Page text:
Up on Wireless Hill, another good day for a stroll.  Pluerophyllum continues to surge in growth with the longer warmer days. Compare against the photos of six weeks ago.

Chris Howard


Davis Point hut is in an Special Management Area (SMA) on the east of the island and is a tiny piece of civilisation on a particularly stunning and remote piece of coastline between Davis and Sandell Bays. Used for science and ranger field activities and not as a recreational hut, it has over the years serviced various TasPWS and science programmes, the Cat Eradication Programme and MIPEP, and become a much enjoyed spot for those lucky enough to get there.

Louise Crossley — Davis Point Hut article

The hut was delivered by helicopter on 27 October 1993. Its main purpose was to provide a base for the monthly flotsam survey or “rubbish run” in Sandell Bay, which had been undertaken for several years from Green Gorge… To save money Rod Ledingham came up with the idea of converting a 5000 gallon fibreglass water tank.

Davis Point hut log 7/3/93 — Don Hudspeth and Al Wiltshire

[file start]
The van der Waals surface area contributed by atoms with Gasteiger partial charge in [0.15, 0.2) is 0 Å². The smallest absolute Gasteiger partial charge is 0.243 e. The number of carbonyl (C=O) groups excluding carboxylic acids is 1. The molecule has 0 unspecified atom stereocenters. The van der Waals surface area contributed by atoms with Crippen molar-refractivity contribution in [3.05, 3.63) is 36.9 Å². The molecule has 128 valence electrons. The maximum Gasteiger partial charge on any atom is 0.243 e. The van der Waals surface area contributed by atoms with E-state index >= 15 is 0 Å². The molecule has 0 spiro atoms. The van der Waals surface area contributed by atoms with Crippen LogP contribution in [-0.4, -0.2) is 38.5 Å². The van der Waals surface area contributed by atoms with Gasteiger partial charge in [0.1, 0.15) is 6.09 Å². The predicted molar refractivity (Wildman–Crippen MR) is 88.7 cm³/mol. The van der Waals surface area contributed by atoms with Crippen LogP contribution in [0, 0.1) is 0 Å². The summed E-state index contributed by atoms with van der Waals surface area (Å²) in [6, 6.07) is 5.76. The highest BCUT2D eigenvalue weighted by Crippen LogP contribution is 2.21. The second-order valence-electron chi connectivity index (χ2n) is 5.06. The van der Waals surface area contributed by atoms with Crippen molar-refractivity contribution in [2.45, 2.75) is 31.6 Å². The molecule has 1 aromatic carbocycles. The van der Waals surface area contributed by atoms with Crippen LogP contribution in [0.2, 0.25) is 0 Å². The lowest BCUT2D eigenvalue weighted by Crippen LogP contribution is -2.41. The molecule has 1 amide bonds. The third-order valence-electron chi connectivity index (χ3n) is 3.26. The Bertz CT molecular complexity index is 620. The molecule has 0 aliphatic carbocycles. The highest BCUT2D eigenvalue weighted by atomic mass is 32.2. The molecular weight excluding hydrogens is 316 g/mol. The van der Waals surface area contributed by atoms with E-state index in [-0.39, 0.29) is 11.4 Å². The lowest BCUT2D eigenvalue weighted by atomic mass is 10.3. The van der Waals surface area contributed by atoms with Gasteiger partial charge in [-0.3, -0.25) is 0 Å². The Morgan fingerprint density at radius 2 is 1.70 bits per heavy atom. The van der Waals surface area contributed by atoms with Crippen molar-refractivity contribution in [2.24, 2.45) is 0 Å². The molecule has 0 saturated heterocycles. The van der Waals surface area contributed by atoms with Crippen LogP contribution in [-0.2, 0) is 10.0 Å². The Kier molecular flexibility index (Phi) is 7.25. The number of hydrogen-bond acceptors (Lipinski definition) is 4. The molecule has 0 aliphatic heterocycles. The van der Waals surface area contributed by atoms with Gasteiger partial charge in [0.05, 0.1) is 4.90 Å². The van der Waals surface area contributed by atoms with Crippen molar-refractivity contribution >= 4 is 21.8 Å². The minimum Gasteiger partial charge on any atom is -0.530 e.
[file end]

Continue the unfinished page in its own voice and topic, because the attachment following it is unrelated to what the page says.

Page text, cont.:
Hope the hut serves you well and provides a comfortable haven in this fantastic wild place.

Davis Point hut log 31/12/94 — Ben, John and Cam

Last day of 1994 and what a spectacular day it was for the three of us here at Davis Pt. All working in the area, in the glorious sunshine and high temperatures. We couldn’t get over the fabulous weather. Happy New Year!

Davis Point hut log 30/02/96 — Rick Besso

God decided to open his lungs today, gee did it blow. The little bucket was moving all morning… Farewell from the Cat Cemetery.

Davis Point hut log 25/11/96 — Cath

What a magnificent bit of coast! Beautiful day — sunny with a nice westerly wind. What a great little hut — the only one on the island with a swimming pool in the back garden. And that wonderful smell of Giant Petrels all around. So peaceful. It doesn’t get much better than this!

Davis Point hut log 8/7/97 — Phil

Phil to Caroline Cove at 9:45am. Big haul from the flotsam survey (3kg). Included two pieces of fibreglass panel which may have come from a wrecked yacht? Taking one piece to VJM — the other big piece is in the cage pallet.

Whilst they seem to get most of the attention, science here on the island is not all plants and animals.

Davis Point hut log 02/10/97 — Bob & Garry